• Set Time to Check-In: Whether daily or weekly let your child know that you will be checking in. That can include checking their social media pages and/or having mandatory “shut-down” times. You may want to be included as one of your child’s social media “friends.” If not you, you may have another trusted family member (e.g. big brother, cousin or aunt) that can play this role. In other words, trust but verify.
  • Use Your Community: There are plenty of great websites to help. In addition, most schools provide internet safety workshops and even the local police department as well. Also, connecting with the parents of your children’s friends can help you set-up a network of people looking out for their best interests.
  • For Youth: Be yourself, but be thoughtful before you post, and, ultimately, be safe! Don’t connect with people you do not know or reveal personal information such as your location, etc. If someone sends you something inappropriate, tell your parents or teacher as soon as possible, and let them help you with the next steps.

In my case, I think you know how this ends–my daughter now has Snapchat. I am on it, but I still don’t understand how to use it, and she has daily boundaries of time when her phone must be off. Another chapter in the great adventures of fatherhood begins. Be well.

Posted by Fathers Incorporated

Fathers Incorporated (FI) is a national, non-profit organization working to build stronger families and communities through the promotion of Responsible Fatherhood. Established in 2004, FI has a unique seat at the national table, working with leaders in the White House, Congress, U.S. Department of Health & Human Services, Family Law, and the Responsible Fatherhood Movement. FI works collaboratively with organizations around the country to identify and advocate for social and legislative changes that lead to healthy father involvement with children, regardless of the father’s marital or economic status, or geographic location. From employment and incarceration issues, to child support and domestic violence, FI addresses long-standing problems to achieve long-term results for children, their families, the communities, and nation in which they live.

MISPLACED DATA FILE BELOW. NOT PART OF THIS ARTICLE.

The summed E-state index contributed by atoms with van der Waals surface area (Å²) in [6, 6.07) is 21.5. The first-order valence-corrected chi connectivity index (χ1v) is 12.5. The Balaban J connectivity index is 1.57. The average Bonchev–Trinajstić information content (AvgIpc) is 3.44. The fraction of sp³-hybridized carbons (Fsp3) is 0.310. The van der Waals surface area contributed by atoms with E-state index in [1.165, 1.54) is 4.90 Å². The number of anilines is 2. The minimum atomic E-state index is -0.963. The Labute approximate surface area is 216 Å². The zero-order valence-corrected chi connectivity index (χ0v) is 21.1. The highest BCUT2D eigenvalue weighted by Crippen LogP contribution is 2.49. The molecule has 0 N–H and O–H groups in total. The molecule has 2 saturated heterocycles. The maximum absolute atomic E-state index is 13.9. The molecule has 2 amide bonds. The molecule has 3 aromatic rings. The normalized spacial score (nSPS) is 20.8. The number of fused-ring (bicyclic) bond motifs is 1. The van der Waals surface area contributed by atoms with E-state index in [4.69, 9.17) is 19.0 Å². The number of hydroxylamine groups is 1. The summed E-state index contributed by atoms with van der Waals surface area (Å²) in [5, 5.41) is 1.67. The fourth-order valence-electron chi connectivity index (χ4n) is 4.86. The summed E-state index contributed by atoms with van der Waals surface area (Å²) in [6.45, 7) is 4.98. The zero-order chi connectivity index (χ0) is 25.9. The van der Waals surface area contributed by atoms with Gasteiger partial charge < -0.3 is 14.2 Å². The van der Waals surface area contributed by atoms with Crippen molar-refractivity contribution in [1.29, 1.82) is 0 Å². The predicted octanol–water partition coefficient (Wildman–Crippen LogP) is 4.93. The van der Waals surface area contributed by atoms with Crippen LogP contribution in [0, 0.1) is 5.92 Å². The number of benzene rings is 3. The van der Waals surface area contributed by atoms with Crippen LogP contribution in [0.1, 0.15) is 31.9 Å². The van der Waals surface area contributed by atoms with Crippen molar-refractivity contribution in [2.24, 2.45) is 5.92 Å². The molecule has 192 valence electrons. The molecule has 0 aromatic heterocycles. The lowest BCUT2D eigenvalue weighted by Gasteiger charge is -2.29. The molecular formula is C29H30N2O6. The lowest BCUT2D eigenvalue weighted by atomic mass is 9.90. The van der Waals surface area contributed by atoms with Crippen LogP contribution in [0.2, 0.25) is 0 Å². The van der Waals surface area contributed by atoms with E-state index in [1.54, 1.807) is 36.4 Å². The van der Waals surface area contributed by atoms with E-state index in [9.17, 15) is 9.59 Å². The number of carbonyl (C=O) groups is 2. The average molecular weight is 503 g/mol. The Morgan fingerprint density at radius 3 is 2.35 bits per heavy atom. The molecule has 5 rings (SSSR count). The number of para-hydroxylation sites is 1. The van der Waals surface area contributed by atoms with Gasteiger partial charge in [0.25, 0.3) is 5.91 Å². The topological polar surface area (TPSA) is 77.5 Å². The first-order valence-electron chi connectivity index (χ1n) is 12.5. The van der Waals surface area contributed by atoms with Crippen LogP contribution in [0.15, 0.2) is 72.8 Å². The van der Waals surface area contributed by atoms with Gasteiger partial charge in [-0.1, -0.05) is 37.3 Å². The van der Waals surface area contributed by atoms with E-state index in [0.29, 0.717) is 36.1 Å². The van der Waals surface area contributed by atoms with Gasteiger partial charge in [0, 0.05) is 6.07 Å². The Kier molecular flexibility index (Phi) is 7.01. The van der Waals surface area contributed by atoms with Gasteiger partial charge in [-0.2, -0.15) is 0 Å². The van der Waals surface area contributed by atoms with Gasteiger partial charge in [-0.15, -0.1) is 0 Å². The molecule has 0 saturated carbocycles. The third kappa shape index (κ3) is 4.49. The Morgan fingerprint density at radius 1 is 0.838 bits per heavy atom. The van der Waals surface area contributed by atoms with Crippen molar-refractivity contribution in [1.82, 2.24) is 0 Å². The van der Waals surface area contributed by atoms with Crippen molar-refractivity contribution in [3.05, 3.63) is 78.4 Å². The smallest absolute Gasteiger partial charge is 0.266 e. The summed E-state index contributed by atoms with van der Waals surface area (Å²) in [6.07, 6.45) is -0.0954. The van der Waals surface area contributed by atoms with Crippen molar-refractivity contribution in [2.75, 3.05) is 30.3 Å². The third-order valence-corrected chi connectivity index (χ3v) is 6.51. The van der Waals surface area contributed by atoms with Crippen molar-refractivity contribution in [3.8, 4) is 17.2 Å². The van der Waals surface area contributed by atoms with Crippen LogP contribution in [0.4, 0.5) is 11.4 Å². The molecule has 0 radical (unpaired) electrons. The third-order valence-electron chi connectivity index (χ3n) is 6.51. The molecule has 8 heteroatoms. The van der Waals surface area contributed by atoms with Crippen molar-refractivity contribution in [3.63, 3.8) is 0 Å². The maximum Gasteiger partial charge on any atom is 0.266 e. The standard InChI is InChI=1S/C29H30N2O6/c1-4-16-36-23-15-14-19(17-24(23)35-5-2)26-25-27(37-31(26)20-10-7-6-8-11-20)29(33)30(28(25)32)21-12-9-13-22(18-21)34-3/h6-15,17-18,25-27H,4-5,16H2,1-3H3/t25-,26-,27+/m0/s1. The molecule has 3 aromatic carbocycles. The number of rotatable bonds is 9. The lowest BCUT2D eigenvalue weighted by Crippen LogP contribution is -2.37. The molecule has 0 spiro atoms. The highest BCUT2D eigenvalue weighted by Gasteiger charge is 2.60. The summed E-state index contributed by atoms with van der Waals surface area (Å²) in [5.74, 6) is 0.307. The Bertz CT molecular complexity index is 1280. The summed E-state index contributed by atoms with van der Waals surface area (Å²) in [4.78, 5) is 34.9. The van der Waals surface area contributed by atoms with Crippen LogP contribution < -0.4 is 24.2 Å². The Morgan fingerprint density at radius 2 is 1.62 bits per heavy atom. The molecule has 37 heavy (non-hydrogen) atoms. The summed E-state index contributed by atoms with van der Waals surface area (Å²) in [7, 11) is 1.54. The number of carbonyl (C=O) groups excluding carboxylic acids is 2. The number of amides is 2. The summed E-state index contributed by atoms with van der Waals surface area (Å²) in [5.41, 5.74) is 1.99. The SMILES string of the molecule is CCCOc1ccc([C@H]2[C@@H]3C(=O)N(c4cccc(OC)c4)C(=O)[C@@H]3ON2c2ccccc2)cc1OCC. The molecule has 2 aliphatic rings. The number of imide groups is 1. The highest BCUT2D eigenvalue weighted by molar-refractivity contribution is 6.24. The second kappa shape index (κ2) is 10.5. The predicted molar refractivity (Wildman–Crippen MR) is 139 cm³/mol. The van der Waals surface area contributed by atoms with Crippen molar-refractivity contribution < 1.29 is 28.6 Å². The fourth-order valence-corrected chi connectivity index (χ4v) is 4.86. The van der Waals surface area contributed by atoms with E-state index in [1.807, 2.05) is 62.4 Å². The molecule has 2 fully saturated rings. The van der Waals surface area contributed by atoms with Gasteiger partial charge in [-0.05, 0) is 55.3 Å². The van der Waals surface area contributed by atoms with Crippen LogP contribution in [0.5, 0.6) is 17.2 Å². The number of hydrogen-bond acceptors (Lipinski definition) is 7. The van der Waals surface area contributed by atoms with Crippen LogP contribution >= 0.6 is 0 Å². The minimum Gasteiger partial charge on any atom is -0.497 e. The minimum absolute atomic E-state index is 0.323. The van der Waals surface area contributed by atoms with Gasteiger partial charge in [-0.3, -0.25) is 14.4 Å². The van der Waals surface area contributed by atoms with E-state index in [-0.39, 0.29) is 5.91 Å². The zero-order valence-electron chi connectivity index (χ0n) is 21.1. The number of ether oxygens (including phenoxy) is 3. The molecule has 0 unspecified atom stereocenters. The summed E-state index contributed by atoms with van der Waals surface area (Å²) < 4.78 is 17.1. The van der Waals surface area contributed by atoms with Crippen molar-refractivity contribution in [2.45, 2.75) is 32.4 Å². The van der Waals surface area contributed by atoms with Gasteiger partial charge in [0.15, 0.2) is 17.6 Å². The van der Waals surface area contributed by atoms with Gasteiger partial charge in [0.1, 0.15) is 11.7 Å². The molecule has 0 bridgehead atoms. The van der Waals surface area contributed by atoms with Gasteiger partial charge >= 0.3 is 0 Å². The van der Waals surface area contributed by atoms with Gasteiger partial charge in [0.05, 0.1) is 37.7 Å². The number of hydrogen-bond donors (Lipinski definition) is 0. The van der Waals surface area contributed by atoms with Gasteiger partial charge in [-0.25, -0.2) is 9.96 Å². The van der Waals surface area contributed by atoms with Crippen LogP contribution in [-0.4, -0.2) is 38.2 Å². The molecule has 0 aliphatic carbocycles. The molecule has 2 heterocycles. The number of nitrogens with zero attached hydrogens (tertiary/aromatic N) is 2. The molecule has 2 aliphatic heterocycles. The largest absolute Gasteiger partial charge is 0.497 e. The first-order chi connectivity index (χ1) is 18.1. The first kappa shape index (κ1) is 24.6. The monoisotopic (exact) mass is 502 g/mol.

1. Great article.

    While my youngest is now 17 and we are facing an empty nest… I can vouch for letting social media into the game at some point… waiting until 13 is uncommon these days, but so is a straight A student.

    Perhaps the standard on social media easements should be 13, but those other things that you are doing as a parent are going under review too… by both daughter and wifey.

    I thought my kids were both “A” students until the iPhone,.. but in reflection, it was also the teen years and all those other distractions and life-changes that come with it… the iPhone was just one of them.

    New technology also brings new criteria for boundaries and protocol that we didn’t have in place 10 years ago.

    I would encourage your consideration about the advance of technology into our every day lives and please continue to enlighten and advise us on strategies to deal with it.

    I may be facing an empty nester now, but grandkids will bring it all home again… and I want to be able to help the best that I can.

    Maybe take on “iPads for Grand Dads” ???



  2. Well said. You are correct, boundaries are necessary as when used well they ultimately provide more freedom. And as with all parenting we must be willing to learn and adapt. Father well!